What does a car radiator do?
An internal combustion engine generates a vast amount of heat caused by the combustion itself and the friction of the moving engine’s parts. For it to operate smoothly without overheating, the cooling system must effectively remove excess heat from the engine’s compartment.
The radiator is one of the key components of the cooling system, so it’s no wonder that many drivers ask the question – what does a car radiator do? Your car’s radiator cools down hot coolant liquid as it passes through its core and exchanges heat that stays in the aluminum construction of the core. It also moves the coolant through the system, so our team will explain everything you need to know about it.
How does a car radiator work?
To understand what a radiator does and how it does it, it’s important to understand its role in the cooling system. It’s just one of the key components including the water pump, thermostat, cooling liquid, and coolant temperature sensor.
All these parts work as a whole to cool down the engine and remove excess heat from the engine’s compartment. All the components need to stay operational for the radiator to fulfill its purpose of cooling down hot coolant liquid.
If you’ve got a bad water pump, the coolant can’t be pumped into the radiator, and the same goes for the rest of the cooling system parts. Assuming that everything works right, the radiator can do its job being the heat exchanger. It’s a crucial component that lets your engine run properly.
So, the radiator doesn’t only cool down the hot coolant that enters it – it also transfers the heat generated by the engine out of the system and into the atmosphere. Once the radiator cools down the liquid, it transfers it further towards the engine where it enters a safe water jacket without entering cylinders or mixing with the oil.
It all starts with the thermostat which regulates the coolant’s flow into the engine. When the engine is cold, the bypass valve is used so coolant doesn’t flow through the radiator at all, allowing the engine to heat up. As the engine reaches operating temperature, coolant liquid picks up the heat.
At this point, the bypass valve closes, and the thermostat’s main valve lets hot coolant reach the radiator. The coolant temperature sensor triggers the radiator’s fan, which blows over the hot coolant and releases the heat into the atmosphere. At the same time, cold coolant flows from the radiator into the engine and restarts the process.
Key parts of the radiator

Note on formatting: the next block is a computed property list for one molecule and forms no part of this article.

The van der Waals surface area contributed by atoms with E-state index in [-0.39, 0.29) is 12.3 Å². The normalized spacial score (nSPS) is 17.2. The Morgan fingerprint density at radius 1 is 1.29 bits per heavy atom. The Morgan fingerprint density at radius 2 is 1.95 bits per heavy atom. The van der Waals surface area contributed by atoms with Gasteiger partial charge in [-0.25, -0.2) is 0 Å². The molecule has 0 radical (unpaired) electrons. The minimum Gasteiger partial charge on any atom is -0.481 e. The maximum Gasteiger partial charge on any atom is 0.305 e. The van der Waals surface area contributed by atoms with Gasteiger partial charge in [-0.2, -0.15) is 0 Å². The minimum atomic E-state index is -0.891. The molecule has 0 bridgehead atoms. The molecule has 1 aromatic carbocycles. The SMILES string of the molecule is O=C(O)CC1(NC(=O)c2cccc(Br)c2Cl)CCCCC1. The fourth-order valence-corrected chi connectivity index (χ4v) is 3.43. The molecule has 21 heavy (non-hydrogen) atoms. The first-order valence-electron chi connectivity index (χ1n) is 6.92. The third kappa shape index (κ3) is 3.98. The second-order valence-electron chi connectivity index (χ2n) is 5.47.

Of course, this is just the basics behind how a radiator operates and maintains the temperature of the coolant reaches the engine. The radiator has several key parts, and these include:
- Radiator core
- Radiator cooling fan
- Upper radiator hose
- Lower radiator hose
- Pressure cap
- Inlet and outlet tanks
It might seem like a complex device at this point, but bear with us – a car’s radiator is quite straightforward. Even if you are not a car guy, it comes in handy to know these parts in case your radiator gets clogged or fails, so you can find the solution.
About the radiator’s core
The radiator core is a crucial component of the radiator as it serves as a device for heat exchange. Of course, the cooling fan also helps in the process as it blows over the coolant and releases heat into the atmosphere.
Still, as the hot cooling liquid enters the core, it travels through the entire length of the core via tubes. These tubes are made of aluminum and as the coolant travels through the core, all the heat gets absorbed by the tube.
All that heat goes into the fin and that’s where the cooling fan blows and finishes the heat exchange process. At the same time, now cooled liquid keeps traveling through the core and exits on the other side. The cooled liquid then proceeds to repeat the cooling process and circulates back into the engine to absorb the heat.
The role of radiator hoses
There are two radiator hoses – an upper hose that carries hot coolant into the radiator, and a lower hose that leads cooled liquid from the radiator back into the engine. Both these hoses are crucial for the coolant circulation in and out of the radiator, and they can sometimes degrade over time.